February 02, 2009
How the bandaging works
My friend G was over the other day and said, "I've never seen you put on all the bandages before." So I thought I'd explain the whole process.
First I put on the cotton under-sleeve (at the bottom of the image). It has a hole at one end for my thumb and extends from my hand to my shoulder.
Next are the grey pad (center, above under-sleeve) and finger bandages (far right, rolled into a circle). The large side of the grey pad goes over the back of my hand. You can just barely make out the openings for my fingers, and the small pad on the right goes in my palm. The finger bandages wrap around each finger individually, including the thumb.
Then I place the large chip bag (far left) around my arm with my elbow in the hole, and the small pale orange foam pieces against my wrist and the inside of my forearm. The chip bags and foam break up fibrosis, lymph fluid which has stagnated in my arm. My usual bad spots are in the forearm and just above the elbow.
Over the chip bags and foam I wrap the colorful fleece around my wrist, hand and arm, extending all the way up to my shoulder. The fleece provides padding and holds the chip bags in place for the final layer.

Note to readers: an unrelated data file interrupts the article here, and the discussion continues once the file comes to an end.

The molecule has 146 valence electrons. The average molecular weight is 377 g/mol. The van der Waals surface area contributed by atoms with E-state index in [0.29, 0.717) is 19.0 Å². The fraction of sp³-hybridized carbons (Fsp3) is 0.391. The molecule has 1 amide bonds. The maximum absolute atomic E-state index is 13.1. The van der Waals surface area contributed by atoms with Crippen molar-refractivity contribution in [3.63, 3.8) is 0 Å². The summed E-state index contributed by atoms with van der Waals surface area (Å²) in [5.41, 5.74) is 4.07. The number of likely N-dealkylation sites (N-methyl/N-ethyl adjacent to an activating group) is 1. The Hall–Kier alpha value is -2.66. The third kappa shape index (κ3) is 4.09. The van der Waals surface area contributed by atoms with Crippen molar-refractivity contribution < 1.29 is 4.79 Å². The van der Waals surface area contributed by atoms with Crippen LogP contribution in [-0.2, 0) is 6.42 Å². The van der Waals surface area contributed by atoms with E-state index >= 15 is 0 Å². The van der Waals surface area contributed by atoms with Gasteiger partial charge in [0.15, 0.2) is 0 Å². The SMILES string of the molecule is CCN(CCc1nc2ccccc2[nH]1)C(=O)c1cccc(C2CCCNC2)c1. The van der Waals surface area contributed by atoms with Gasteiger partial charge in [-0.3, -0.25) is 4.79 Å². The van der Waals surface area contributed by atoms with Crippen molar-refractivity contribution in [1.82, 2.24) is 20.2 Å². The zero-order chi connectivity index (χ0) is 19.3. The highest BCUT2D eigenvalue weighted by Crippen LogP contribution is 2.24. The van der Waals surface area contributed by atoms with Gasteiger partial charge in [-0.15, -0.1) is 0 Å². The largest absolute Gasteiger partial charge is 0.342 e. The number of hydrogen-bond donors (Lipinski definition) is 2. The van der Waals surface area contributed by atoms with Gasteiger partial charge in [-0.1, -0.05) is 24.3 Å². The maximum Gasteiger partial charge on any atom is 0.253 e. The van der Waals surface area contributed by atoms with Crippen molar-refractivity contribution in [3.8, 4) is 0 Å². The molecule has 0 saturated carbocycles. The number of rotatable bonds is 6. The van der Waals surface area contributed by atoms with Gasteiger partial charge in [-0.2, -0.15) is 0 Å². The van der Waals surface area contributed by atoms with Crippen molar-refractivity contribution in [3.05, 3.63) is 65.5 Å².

Last are the beige compression bandages (upper right), which cover the same area as the fleece. These help my lymphatic system to pump lymph fluid and break up any fibrosis. They come in graduated sizes -- smallest goes around the hand, largest around the upper arm.
Here's the full look:
(Like those shots? I took them myself, using my right hand and trying to get enough perspective to get the full impact.)
The rest of my lymphatic system needs stimulation to take up the overflow lymph which has pooled in my forearm and hand. I practice manual lymphatic drainage daily, and have been receiving this specialized physical therapy for the past few weeks.